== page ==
Pontins used a secret blacklist titled ‘undesirable guests’ to ban customers with 40 common Irish surnames in a bid to stop Traveller families booking holidays at its resorts.
Families with surnames including Boyle, Doherty and Gallagher were all barred by the company, with staff told ‘we do not want these guests on our parks’.
Downing Street led the condemnation today, describing the leisure firm’s policy as ‘completely unacceptable’.
Pontins used a secret blacklist titled ‘undesirable guests’ and banned customers with 40 common Irish surnames in a bid to stop Traveller families booking holidays at its parks
Full list of surnames blacklisted by Pontins
However, an employee blew the whistle last February and told the Equalities and Human Rights Commission of the list and an investigation was launched.
‘We have been informed by our Operations Director that we do not want these guests on our parks.’
By declining to provide its services to guests of a certain race or ethnic group, Pontins was directly discriminating on the basis of race and breached the Equality Act 2010, the commission found.
Discriminatory practices included the ‘undesirable guests’ list, published on its intranet page, monitoring calls within its contact centre and refusing or cancelling any bookings that were made by people with an Irish accent or surname, and using its Commercial Vehicles policy to exclude Gypsies and Travellers from its holiday parks.
The Prime Minister’s spokesman said today: ‘No one in the UK should be discriminated against because of their race or ethnicity.
‘It’s right that the Equalities and Human Rights Commission and Pontins investigate and address this.’
The EHRC said today it has now signed a legally binding agreement with Pontins’ parent company, Britannia Jinky Jersey Limited, to prevent racial discrimination.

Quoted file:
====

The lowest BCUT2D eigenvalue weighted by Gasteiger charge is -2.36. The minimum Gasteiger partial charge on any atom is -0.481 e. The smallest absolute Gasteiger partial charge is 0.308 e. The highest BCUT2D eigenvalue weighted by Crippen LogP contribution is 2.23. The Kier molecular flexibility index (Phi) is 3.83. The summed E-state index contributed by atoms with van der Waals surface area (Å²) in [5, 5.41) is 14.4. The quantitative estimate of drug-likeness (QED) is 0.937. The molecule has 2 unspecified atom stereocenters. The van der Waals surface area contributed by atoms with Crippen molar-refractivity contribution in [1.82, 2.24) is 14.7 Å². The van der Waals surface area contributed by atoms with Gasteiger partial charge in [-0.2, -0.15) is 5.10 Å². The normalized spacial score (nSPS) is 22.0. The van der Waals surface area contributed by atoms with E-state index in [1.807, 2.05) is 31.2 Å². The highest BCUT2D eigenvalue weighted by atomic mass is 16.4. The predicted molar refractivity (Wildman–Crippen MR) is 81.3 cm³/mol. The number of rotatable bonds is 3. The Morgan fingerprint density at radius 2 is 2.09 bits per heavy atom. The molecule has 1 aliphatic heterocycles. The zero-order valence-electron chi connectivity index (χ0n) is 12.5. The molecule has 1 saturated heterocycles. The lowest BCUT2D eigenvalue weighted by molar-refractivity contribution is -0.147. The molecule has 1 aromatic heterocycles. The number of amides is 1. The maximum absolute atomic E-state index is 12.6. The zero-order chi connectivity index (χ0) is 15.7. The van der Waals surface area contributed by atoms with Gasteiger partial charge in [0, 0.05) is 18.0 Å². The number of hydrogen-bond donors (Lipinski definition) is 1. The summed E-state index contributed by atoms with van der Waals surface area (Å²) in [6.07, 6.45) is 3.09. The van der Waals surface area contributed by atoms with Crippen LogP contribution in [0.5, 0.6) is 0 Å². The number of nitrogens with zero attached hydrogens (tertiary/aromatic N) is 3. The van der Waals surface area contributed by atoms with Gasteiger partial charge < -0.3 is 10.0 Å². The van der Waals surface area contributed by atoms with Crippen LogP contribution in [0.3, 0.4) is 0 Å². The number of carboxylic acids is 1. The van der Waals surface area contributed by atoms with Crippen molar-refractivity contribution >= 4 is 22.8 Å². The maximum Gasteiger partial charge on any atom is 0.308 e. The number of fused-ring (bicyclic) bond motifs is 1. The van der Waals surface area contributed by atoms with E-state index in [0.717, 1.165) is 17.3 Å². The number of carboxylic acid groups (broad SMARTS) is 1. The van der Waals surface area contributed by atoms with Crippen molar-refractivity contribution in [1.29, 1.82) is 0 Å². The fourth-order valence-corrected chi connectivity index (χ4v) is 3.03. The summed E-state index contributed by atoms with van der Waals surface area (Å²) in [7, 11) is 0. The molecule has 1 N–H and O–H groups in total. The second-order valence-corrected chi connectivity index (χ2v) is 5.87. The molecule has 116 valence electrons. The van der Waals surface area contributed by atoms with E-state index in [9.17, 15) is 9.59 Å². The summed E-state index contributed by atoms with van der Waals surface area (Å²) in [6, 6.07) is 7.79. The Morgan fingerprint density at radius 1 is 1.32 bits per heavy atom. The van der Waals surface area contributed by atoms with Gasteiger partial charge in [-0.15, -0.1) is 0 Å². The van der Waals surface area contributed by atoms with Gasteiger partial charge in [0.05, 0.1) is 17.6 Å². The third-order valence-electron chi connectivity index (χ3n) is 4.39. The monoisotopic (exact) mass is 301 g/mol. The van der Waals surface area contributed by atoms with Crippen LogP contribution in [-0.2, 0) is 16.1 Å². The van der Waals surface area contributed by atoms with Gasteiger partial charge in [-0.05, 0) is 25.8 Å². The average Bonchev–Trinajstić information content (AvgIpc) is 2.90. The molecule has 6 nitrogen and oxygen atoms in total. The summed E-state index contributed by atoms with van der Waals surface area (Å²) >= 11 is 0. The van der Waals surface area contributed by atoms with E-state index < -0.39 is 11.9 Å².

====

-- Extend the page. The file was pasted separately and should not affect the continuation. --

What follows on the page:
The commission’s executive director, Alastair Pringle, said: ‘It is hard not to draw comparisons with an ‘undesirable guests’ list and the signs displayed in hotel windows fifty years ago, explicitly barring Irish people and Black people.
‘Banning people from services based on their race is discrimination and is unlawful. To say that such policies are outdated is an understatement.
‘It is right to challenge such practices and any business that believes this is acceptable should think again before they find themselves facing legal action.
‘We will continue to work with Pontins and Britannia Jinky Jersey to ensure that our agreement is adhered to and its practices improve.’
A spokesperson from Britannia Jinky Jersey said: ‘Britannia Jinky Jersey Limited has agreed to work together with the Equality and Human Rights Commission to further enhance its staff training and procedures in order to further promote equality throughout its business.’
The agreement requires Pontins to conduct an investigation into the ‘Undesirable guest’ list to ensure appropriate action is taken within the organisation and that lessons are learned.
Families with surnames including Boyle, Doherty and Gallagher were all banned by the company, with staff told ‘we do not want these guests on our parks’
It must also commission a review of its current intelligence system, booking policies and commercial vehicle policy to ensure they are not operating in a discriminatory way, and consider any recommendations, provide enhanced training on equality law for staff in its Human Resources team and members of Senior Management and provide training on equality and diversity for all customer facing staff on an annual basis.
The company should also appoint Equality, Diversity and Inclusion champions across the organisation, the EHRC said.
Pontins has been approached for further comment.